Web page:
As a small business owner myself, I can fully sympathise with the problems of small businesses in keeping control of cashflow thanks to late payments. And if the results of the latest survey by business software company Xero are to be believed, the situation is getting worse.

So it is great to see the Federal Government leading the way and committing to paying small business invoices within 20 days. This new policy covers any new contracts up to $1 million, and came into force on 1st July.

However, that Xero survey is just the latest in a long line of reports showing that Australia’s larger enterprises are not playing fair by their smaller suppliers, and it concludes that small and medium businesses are losing access to as much as $7 billion a year thanks to this approach by the big end of town.

Not only does this slow the growth of smaller companies – or in extreme cases cause their failure – it is counter-productive to the economy as a whole. Companies only grow by re-investing their profits, and they can’t do that until they get the money to which they are due.

In this respect the arrogance of some of Australia’s largest enterprises (and household names) is breathtaking. When the Government announced its intention to speed up its own payments last year, it also revealed plans to develop an annual reporting framework requiring large businesses over $100 million in turnover to publish their payment information.

However, earlier this year when the office of the Australian Small Business and Family Enterprise Ombudsman set out to conduct a review of payment times, a number of companies were “reluctant” to reveal their payment terms, claiming that revealing them publicly would impact their competitive positions.

That review was submitted to the Minister for Small and Family Business in April, and should serve as ample cause for the government to press ahead with its plan to force large companies to publish their payment information.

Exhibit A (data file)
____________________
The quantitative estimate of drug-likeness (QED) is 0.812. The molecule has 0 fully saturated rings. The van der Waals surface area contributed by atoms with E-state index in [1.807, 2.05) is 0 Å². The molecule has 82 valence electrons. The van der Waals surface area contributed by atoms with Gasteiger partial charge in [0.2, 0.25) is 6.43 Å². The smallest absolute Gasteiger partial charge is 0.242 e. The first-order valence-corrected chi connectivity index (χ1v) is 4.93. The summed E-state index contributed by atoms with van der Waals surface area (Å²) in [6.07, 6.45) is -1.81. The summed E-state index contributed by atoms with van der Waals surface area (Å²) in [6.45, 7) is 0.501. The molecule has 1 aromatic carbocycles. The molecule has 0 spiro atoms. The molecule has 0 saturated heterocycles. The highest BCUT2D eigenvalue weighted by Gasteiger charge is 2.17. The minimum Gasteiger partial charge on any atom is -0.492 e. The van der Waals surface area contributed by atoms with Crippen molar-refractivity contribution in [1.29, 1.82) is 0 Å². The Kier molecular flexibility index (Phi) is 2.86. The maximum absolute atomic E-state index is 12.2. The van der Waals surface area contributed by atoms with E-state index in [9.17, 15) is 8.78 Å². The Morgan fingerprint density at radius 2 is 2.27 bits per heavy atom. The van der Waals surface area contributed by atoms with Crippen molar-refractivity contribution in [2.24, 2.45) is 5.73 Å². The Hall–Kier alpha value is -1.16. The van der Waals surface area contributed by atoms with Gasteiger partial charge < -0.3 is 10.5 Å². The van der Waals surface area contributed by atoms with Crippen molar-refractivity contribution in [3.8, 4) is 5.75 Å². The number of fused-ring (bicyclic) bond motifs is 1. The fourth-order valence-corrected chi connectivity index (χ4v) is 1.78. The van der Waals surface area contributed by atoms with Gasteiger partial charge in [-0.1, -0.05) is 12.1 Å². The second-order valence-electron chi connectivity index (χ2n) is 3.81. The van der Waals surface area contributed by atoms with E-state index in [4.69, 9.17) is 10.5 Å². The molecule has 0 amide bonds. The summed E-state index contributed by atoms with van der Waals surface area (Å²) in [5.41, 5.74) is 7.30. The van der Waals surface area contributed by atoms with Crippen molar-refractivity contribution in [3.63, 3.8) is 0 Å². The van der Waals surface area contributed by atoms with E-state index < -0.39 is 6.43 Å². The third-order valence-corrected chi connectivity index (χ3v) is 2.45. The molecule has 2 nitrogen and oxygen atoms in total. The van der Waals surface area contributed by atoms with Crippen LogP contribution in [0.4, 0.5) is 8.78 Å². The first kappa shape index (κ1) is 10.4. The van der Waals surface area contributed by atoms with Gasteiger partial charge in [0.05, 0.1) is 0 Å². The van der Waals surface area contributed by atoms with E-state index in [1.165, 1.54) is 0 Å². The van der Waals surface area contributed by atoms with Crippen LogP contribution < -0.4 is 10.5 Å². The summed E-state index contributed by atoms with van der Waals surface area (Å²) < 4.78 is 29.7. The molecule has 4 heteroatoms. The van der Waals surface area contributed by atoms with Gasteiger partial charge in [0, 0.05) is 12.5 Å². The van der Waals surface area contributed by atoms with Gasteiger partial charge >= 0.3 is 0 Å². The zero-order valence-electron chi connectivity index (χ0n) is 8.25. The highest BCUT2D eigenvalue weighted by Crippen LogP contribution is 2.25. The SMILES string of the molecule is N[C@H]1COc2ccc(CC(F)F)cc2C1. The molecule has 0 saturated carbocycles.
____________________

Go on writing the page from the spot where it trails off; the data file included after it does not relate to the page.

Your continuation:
Of course, it would be preferable for all companies to appreciate the benefits to the economy as a whole of keeping the money circulating as quickly as possible.

But sometimes it seems the market does need a little impetus from government to make it see the light. And now that the government has got its own house in order, it’s time for business to follow suit.

Pay up. You know it makes sense.

Related news & editorials

  1. 08.10.2019
    by      In
    While viewing the rough cuts of the first of our documentary videos on workplace safety, I have been staggered by some of the statistics that the production team have gathered concerning workplace fatalities. And frankly they are still way too high.
    We do tend to think of today’s Australia as... Read More
  2. 19.06.2019
    by      In
    Over the past few weeks, it’s been interesting in a changing industry to reflect on the resurgence of the traditional aspects of our business. For while Australian manufacturing is evolving into its new shape in the 21st century, the way the industry takes itself to market is showing that the old... Read More
  3. 29.04.2019
    by      In
    It does rather seem that there is a commemorative or celebrative day for just about everything these days, but some of these are more important than others. So for every World Biscuit Day (coming up on the 29th May) there is one that has a more serious and relevant message.
    Thursday 2nd May 2019... Read More
  4. 15.03.2019
    by      In
    Thankfully the days of child labour are long gone in Australia, yet it remains a global scandal, with World Vision estimating that there are still around 73 million child labourers worldwide between the ages of five and 11.
    However, the latest statistics suggest that the youngest members of our... Read More